Chapter 3Infectious Diseases Related To Travel
Plague (Bubonic, Pneumonic, Septicemic)
Kevin S. Griffith, Paul S. Mead
Plague is caused by the gram-negative bacterium Yersinia pestis.
MODE OF TRANSMISSION
Zoonotic disease is usually transmitted to humans by the bites of infected rodent fleas. Less common exposures include handling infected animal tissues (hunters, wildlife personnel), inhalation of infectious droplets from cats or dogs with plague, and rarely, contact with a pneumonic plague patient.
Each year, 1,000–2,500 cases occur globally. Plague is endemic in rural areas in central and southern Africa, central Asia and the Indian subcontinent, the northeastern part of South America, and parts of the southwestern United States. Although rare, urban outbreaks of plague have been reported in Mahajanga, Madagascar. All ages are at risk for infection; however, risk to travelers is largely restricted to rural endemic areas. Only 1 case associated with international travel has been reported in the United States in the past 2 decades.
The incubation period is typically 1–6 days. History is suggestive of exposure to rodents, rodent fleas, wild rabbits, sick or dead carnivores, or patients with pneumonic plague. Symptoms and signs of the 3 clinical presentations of plague illness are as follows:
- Bubonic (more than 80%)—rapid onset of fever; painful, swollen, and tender lymph nodes, usually inguinal, axillary, or cervical
- Pneumonic—high fever, overwhelming pneumonia, cough, bloody sputum, chills
- Septicemic—fever, prostration, hemorrhagic or thrombotic phenomena, progressing to acral gangrene
Y. pestis can be isolated from bubo aspirates, blood cultures, or sputum culture if pneumonic. Diagnosis can be confirmed through culture rapid assays, available through public health laboratories, or serologic tests that show a 4-fold change in antibody titer to F1 antigen between acute- and convalescent-phase sera.
Physicians should report all suspected plague cases to state or local health departments and consult with CDC to obtain information and access diagnostic services. Parenteral antibiotic therapy with streptomycin is the recommended first-line therapy; alternatively, gentamicin or, where treatment is limited to oral therapy, doxycycline can be used. Additional information can be found on the Division of Vector-Borne Diseases website at www.cdc.gov/ncidod/dvbid/plague/index.htm.
PREVENTIVE MEASURES FOR TRAVELERS
No vaccine is currently available in the United States. Preventive measures are aimed at reducing contact with fleas and potentially infected rodents and other wildlife. Prophylactic antibiotic treatment is given only in the event of exposure to bites of wild rodent fleas during an outbreak, exposure to tissues of a plague-infected animal, or close exposure to another person or animal with suspected plague pneumonia. People working in health care settings should follow droplet precautions while working with suspected plague patients, especially if patient is coughing.
- Boisier P, Rahalison L, Rasolomaharo M, Ratsitorahina M, Mahafaly M, Razafimahefa M, et al. Epidemiologic features of four successive annual outbreaks of bubonic plague in Mahajanga, Madagascar. Emerg Infect Dis. 2002 Mar;8(3):311–6.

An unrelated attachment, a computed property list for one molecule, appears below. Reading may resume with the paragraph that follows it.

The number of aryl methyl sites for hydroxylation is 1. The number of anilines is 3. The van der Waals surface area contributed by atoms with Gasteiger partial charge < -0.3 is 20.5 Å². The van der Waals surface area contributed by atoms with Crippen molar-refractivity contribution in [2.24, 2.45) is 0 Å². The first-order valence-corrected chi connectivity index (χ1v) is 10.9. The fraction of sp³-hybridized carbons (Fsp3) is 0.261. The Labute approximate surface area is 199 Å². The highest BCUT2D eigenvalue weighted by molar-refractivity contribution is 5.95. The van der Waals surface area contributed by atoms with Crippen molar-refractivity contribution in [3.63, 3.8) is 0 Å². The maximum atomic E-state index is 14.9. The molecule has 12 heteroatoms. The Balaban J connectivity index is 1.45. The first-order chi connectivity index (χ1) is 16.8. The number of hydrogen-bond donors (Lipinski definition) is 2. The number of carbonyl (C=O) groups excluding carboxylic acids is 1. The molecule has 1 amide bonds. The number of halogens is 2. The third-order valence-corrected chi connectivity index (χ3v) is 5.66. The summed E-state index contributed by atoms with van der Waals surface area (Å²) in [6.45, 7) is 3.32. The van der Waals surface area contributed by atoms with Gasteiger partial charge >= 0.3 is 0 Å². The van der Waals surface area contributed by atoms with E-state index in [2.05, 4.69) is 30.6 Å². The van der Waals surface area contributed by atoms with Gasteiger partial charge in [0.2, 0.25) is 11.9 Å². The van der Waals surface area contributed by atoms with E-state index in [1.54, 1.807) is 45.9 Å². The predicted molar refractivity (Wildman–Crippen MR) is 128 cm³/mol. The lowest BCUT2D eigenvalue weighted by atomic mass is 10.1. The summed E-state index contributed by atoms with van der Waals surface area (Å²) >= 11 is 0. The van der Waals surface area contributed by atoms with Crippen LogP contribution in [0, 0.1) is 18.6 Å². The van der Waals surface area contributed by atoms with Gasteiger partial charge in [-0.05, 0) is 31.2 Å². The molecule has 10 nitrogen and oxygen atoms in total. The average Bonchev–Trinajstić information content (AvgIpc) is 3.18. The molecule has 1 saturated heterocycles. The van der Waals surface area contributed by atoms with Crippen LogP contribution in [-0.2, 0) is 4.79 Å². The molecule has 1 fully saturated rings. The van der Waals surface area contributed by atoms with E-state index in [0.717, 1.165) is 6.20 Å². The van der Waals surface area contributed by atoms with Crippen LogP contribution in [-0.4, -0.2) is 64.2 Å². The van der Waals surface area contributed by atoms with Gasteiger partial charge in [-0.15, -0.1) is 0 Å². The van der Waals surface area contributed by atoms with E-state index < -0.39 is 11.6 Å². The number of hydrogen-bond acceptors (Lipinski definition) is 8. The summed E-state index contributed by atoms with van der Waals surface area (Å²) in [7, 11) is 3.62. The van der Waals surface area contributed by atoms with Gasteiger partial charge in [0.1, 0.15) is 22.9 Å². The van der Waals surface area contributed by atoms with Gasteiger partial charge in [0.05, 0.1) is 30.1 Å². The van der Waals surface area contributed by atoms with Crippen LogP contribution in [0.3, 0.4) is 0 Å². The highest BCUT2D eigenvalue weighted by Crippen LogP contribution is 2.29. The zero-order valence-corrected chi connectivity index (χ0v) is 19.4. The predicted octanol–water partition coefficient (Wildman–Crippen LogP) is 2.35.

- Boulanger LL, Ettestad P, Fogarty JD, Dennis DT, Romig D, Mertz G. Gentamicin and tetracyclines for the treatment of human plague: review of 75 cases in new Mexico, 1985–1999. Clin Infect Dis. 2004 Mar 1;38(5):663–9.
- CDC. Human plague—India, 1994. MMWR Morb Mortal Wkly Rep. 1994 Sep 30;43(38):689–91.
- CDC. Prevention of plague: recommendations of the Advisory Committee on Immunization Practices (ACIP). MMWR Recomm Rep. 1996 Dec 13;45(RR-14):1–15.
- Dennis DT, Mead P. Yersinia species, including plague. In: Mandell GS, Bennett JE, Dolin R, editors. Principles and Practice of Infectious Diseases. 7th ed. Philadelphia: Churchill Livingstone Elsevier; 2010. p. 2943–53.
- Gage KL. Plague. In: Collier L, editor. Microbiology and Microbial Infections. 9th ed. New York: Arnold; 1998.
- Inglesby TV, Dennis DT, Henderson DA, Bartlett JG, Ascher MS, Eitzen E, et al. Plague as a biological weapon: medical and public health management. Working Group on Civilian Biodefense. JAMA. 2000 May 3;283(17):2281–90.
- Kool JL. Risk of person-to-person transmission of pneumonic plague. Clin Infect Dis. 2005 Apr 15;40(8):1166–72.
- Neerinckx S, Bertherat E, Leirs H. Human plague occurrences in Africa: an overview from 1877 to 2008. Trans R Soc Trop Med Hyg. 2010 Feb;104(2):97–103.
- Perry RD, Fetherston JD. Yersinia pestis—etiologic agent of plague. Clin Microbiol Rev. 1997 Jan;10(1):35–66.
- World Health Organization. Human plague: review of regional morbidity and mortality, 2004–2009. Wkly Epidemiol Rec. 2009 Feb 5;85(6):40–5.
- Travel Notices
- Find a Clinic
- Disease Directory
- Information Centers
- Traveler Information Center
- Common Travel Health Topics
- Adventure Travel
- Bug Bites
- Business Travel
- Counterfeit Drugs
- Cruise Ship Travel
- Cold Climates
- Deep Vein Thrombosis
- Food and Water
- Health Care Abroad
- High Altitudes
- Hot Climates
- Humanitarian Aid Workers
- Jet Lag
- Last-Minute Travel
- Long-Term Travel
- Mass Gatherings
- Medical Tourism
- Mental Health
- Motion Sickness
- Natural Disasters
- Pregnant Travelers
- Road Safety
- Senior Citizens
- Sex Tourism
- Sick After Travel
- Study Abroad
- Sun Exposure
- Swimming and Diving
- Travelers' Diarrhea
- Travelers with Chronic Illnesses
- Travelers with Weakened Immune Systems
- Traveling with a Disability
- Traveling with Your Pet
- Visiting Friends or Relatives
- Water Disinfection
- Traveler Survival Guide
- CDC-TV Videos
- Common Travel Health Topics
- Clinician Information Center
- Travel Industry Information Center
- Traveler Information Center
- Yellow Book
- RSS Feeds
Before you travel make sure you speak with your doctor.